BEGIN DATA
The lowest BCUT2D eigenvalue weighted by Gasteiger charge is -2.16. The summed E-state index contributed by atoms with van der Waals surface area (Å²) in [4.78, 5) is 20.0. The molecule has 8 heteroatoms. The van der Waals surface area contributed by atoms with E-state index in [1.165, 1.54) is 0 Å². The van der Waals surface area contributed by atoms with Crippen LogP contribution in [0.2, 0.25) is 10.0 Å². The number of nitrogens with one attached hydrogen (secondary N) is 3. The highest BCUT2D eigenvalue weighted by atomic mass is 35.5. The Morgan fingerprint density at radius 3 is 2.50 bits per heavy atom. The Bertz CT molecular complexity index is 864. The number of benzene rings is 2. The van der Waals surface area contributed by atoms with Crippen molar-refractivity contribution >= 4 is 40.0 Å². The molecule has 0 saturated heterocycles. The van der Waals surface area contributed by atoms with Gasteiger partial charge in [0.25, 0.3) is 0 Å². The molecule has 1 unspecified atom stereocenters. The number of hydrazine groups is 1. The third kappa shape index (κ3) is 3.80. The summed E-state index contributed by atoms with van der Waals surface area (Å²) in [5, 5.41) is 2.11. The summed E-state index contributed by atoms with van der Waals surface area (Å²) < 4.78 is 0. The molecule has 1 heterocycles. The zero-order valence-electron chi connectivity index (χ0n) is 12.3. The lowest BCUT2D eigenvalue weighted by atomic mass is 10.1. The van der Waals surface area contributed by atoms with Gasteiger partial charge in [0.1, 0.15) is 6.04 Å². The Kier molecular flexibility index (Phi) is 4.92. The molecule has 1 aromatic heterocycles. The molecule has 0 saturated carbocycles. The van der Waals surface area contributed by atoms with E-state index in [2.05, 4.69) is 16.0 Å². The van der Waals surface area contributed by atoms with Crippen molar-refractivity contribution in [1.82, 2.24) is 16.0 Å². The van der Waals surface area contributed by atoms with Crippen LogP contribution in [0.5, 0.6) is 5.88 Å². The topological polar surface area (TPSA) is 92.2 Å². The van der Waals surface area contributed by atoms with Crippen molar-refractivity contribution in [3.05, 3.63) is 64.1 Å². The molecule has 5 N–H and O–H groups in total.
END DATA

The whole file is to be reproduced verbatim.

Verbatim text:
The lowest BCUT2D eigenvalue weighted by Gasteiger charge is -2.16. The summed E-state index contributed by atoms with van der Waals surface area (Å²) in [4.78, 5) is 20.0. The molecule has 8 heteroatoms. The van der Waals surface area contributed by atoms with E-state index in [1.165, 1.54) is 0 Å². The van der Waals surface area contributed by atoms with Crippen LogP contribution in [0.2, 0.25) is 10.0 Å². The number of nitrogens with one attached hydrogen (secondary N) is 3. The highest BCUT2D eigenvalue weighted by atomic mass is 35.5. The Morgan fingerprint density at radius 3 is 2.50 bits per heavy atom. The Bertz CT molecular complexity index is 864. The number of benzene rings is 2. The van der Waals surface area contributed by atoms with Crippen molar-refractivity contribution >= 4 is 40.0 Å². The molecule has 0 saturated heterocycles. The van der Waals surface area contributed by atoms with Gasteiger partial charge in [0.25, 0.3) is 0 Å². The molecule has 1 unspecified atom stereocenters. The number of hydrazine groups is 1. The third kappa shape index (κ3) is 3.80. The summed E-state index contributed by atoms with van der Waals surface area (Å²) in [5, 5.41) is 2.11. The summed E-state index contributed by atoms with van der Waals surface area (Å²) < 4.78 is 0. The molecule has 1 heterocycles. The zero-order valence-electron chi connectivity index (χ0n) is 12.3. The lowest BCUT2D eigenvalue weighted by atomic mass is 10.1. The van der Waals surface area contributed by atoms with Gasteiger partial charge in [0.1, 0.15) is 6.04 Å². The Kier molecular flexibility index (Phi) is 4.92. The molecule has 1 aromatic heterocycles. The molecule has 0 saturated carbocycles. The van der Waals surface area contributed by atoms with E-state index in [2.05, 4.69) is 16.0 Å². The van der Waals surface area contributed by atoms with Crippen molar-refractivity contribution in [1.82, 2.24) is 16.0 Å². The van der Waals surface area contributed by atoms with Crippen LogP contribution in [0.5, 0.6) is 5.88 Å². The topological polar surface area (TPSA) is 92.2 Å². The van der Waals surface area contributed by atoms with Crippen molar-refractivity contribution in [3.05, 3.63) is 64.1 Å². The molecule has 5 N–H and O–H groups in total.